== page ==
Phoneme inventory arguments and tone

Peter Bakker linpb at HUM.AU.DK
Wed Jun 1 18:37:21 UTC 2011

Don Killian <donald.killian at HELSINKI.FI> writes:

Dear Don Killian, 

I agree that it is not fair that tones are not included in phoneme inventories.
On the other hand, tone is only one of a set of properties that vowels can have (and 
sometimes consonants as well). Often in segmental inventories only the points of articulation
are given, whereas tone, length, glottalization and "breathyness" vs. plain (and this is 
not an exhaustive list of ways in which vowels with the same place of articulation can be modified) 
may increase the number of  vocalic contrasts enormously, especially when several of these 
can be used with  the "same" vowel. If one only adds tone to segmental inventories (as Atkinson did),
one does not grab all possible contrasts that change the meaning of words.

Peter Bakker

>Dear typologists,
>I apologize for the potentially controversial email, but I was wondering 
>one thing about the recent arguments with phoneme inventory sizes, and 
>would like some thoughts.
>Many of the arguments lately have been based off of databases such as 
>WALS or UPSID, which mention inventory sizes of consonants and vowels. 
>However, databases which include tones in phoneme inventories are 
>lacking, and I really am wondering how much this is affecting these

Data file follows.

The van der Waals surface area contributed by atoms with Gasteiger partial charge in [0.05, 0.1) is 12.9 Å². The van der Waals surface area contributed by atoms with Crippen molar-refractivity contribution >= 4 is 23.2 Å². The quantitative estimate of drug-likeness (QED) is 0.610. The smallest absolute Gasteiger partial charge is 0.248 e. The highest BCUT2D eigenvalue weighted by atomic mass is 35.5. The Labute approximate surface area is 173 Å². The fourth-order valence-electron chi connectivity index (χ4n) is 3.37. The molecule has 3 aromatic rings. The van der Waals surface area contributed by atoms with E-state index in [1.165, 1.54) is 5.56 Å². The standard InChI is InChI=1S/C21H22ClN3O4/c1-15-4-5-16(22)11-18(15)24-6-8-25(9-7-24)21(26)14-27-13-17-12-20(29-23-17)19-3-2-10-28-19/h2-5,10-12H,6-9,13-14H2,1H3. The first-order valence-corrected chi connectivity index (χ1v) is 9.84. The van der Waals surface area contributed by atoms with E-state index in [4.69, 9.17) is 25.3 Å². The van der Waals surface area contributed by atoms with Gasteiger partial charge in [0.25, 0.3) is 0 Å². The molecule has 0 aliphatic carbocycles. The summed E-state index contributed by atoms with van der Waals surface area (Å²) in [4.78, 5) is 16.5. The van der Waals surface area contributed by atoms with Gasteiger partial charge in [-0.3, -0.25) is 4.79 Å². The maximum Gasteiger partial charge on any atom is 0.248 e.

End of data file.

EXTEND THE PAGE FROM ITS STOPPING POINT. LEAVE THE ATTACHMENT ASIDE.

>arguments.  My current thought is that almost every single study which 
>has ignored tones in phoneme inventory questions has flawed enough 
>methodology that the conclusions are invalid, irrelevant of whether they 
>end up being true or not.
>Why are tones rarely included anywhere, neither in phoneme databases nor 
>arguments?  I can't imagine almost any modern linguist would argue that 
>they are insignificant, but I also find that simply not mentioning tone 
>at all, or the fact that the databases are heavily biased in favor of 
>non-tonal languages, somewhat frustrating. If ka and ke are significant, 
>why not ká and kà?  Adding tones to inventory sizes would radically 
>change the number of phonemes in quite many languages.
>I sent an email to Søren about his own article in particular, but I'd 
>love to hear other comments or responses.
>Best Regards,
>Don Killian
>Researcher in African Linguistics
>Department of Modern Languages
>PL 24 (Unioninkatu 40)
>FI-00014 University of Helsinki
>+358 (0)44 5016437

Peter Bakker                                                                     email:  linpb at
Department of Linguistics                                                 tel. (45) 8942.6553
Inst. for Anthropology, Archaeology and Linguistics       
Aarhus University                                                             tel. institute: (0045)8942.6562 
Nordre Ringgade, buiding 1410                                         fax institute:  (0045)8942.6570
DK - 8000 Aarhus C                                                          room 340   

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